“Pires’ first disc for Onyx is something very special. This is playing of great poise and depth...Harding coaxes lithe, transparent playing from his Swedish colleagues - there’s an almost ‘period’ feel.” Classical Music *****

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Barry, G: The Importance of Being Earnest

Barry, G: The Importance of Being Earnest


Barbara Hannigan (Cecily), Peter Tantsits (Jack Worthing), Joshua Bloom (Algernon), Katalin Károlyi (Gwendoline), Hilary Summers (Miss Prism), Alan Ewing (Lady Bracknell), Benjamin Bevan (Lane/Merriman), Joshua Hart (Dr Chasuble)

BCMG, Thomas Adès

This release was made possible thanks to the generosity of trusts, foundations and individuals who donated to our 2013 Opera Appeal, the other two releases being Judith Weir's The Vanishing Bridegroom and Harrison Birtwistle's Gawain.

The Importance of Being Earnest was jointly commissioned by the LA Philharmonic and the Barbican in London, and received its world premiere staging at Opéra national de Lorraine à Nancy in 2013.

Two further productions were staged the same year at the Royal Opera House Linbury Theatre, and on tour with NI Opera.

The Importance of Being Earnest received a 2013 RPS Award for Large-Scale Composition.

‘The world now has something rare: a new genuinely comic opera and maybe the most inventive Oscar Wilde opera since Richard Strauss's Salome more than a century ago.’

The Los Angeles Times Gerald Barry's riotous opera brings out the savagery beneath the genteel Edwardian manners of Wilde's play: its score includes gunshots, whistling and speaking from the orchestral players, marching boots, and the smashing of 40 dinner plates, while its characters – among them Lady Bracknell sung by a bass and Cecily by a stratospheric soprano – shout at each other through gales, quote Schiller's Ode to Joy (in German) and make polite conversation through megaphones.

'It’s all completely bonkers, but I went in grumping and came out grinning. What more can you ask?' The Telegraph

“Surely this is not only the best operatic treatment of Oscar Wilde since Salome, but also one of the few absolutely essential operas of the last 20 years...This performances features at least three ideal incarnations: Barbara Hannigan's cut-glass Cecily, Peter Tantsits's spot-on Jack and Hilary Summers's true-contralto Miss Prism, who hits every note asked of her.” BBC Music Magazine, January 2015 *****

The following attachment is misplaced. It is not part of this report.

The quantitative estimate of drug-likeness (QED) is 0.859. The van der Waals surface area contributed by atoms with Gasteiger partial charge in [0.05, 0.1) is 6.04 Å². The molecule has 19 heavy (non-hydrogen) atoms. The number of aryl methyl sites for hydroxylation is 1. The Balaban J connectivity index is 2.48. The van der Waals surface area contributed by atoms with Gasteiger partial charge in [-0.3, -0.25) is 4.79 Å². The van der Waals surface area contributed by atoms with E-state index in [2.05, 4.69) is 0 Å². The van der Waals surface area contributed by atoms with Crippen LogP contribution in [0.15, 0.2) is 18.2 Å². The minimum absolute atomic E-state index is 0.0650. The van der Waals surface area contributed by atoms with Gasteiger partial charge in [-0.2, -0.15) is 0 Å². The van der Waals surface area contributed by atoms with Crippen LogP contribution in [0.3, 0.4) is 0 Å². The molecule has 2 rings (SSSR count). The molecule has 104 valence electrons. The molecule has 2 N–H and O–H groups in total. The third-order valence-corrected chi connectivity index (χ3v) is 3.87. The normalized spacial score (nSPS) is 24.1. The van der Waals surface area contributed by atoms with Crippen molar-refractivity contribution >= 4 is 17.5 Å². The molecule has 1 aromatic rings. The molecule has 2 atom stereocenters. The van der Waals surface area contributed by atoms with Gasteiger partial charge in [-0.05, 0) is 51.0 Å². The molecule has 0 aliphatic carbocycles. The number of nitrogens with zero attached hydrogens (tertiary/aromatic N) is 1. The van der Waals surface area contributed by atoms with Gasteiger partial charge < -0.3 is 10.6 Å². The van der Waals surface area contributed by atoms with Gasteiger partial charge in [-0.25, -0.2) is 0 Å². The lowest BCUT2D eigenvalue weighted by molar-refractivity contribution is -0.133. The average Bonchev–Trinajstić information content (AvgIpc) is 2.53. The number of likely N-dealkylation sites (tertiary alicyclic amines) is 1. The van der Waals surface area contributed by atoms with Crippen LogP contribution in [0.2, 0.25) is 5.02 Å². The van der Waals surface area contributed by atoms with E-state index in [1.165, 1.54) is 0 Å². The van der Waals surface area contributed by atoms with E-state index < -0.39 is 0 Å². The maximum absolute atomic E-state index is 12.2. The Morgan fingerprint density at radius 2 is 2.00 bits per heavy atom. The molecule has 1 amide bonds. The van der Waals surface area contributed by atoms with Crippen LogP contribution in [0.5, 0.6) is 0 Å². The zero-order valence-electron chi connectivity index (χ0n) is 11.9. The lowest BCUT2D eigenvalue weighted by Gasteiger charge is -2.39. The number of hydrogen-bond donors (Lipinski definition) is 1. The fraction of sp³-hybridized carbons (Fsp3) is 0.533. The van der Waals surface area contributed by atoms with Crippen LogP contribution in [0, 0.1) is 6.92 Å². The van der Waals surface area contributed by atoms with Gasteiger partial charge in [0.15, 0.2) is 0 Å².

“Alan Ewing and especially Barbara Hannigan (in plate-smashingly good form) are superb, and conductor Thomas Adès keeps everything moving along at a cracking pace. Buy it for your handbag.” Classical Music *****

“Barry magnifies the fizzing quality into a relentlessly high-wire act that has the audience relishing the stamina of the performers, here under the needle-sharp control of ringmaster-in-chief Thomas Ades.” Gramophone Magazine, October 2014

“The mind boggles as to how any singer can manage to memorise and execute Barry’s fiendish vocal parts, but Adès’ cast more than rises to the challenge. It’s a true ensemble effort, though if pushed to pick a stand-out performance, the pyrotechnics of soprano Barbara Hannigan as Cecily are pretty unbeatable.” Opera Now

“In the Barbican, the sheer size of the hall seemed to dilute the impact of Barry’s fabulously inventive score, with its machine-gun delivery of great swathes of text, ricocheting instrumental lines, and surreal references...On disc, all those can be enjoyed, the sheer virtuosity with which Barry puts it all together appreciated” The Guardian, 25th September 2014 ****

“Barry treats Wilde’s words cavalierly, yet he presents an irresistible portrait of buttoned-up English stereotypes on the edge of madness, panic, rage and despair. Highlights are Alan Ewing’s (bass) Lady Bracknell and Barbara Hannigan’s Cecily.” The Times, 27th September 2014 *****

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Opera Finalist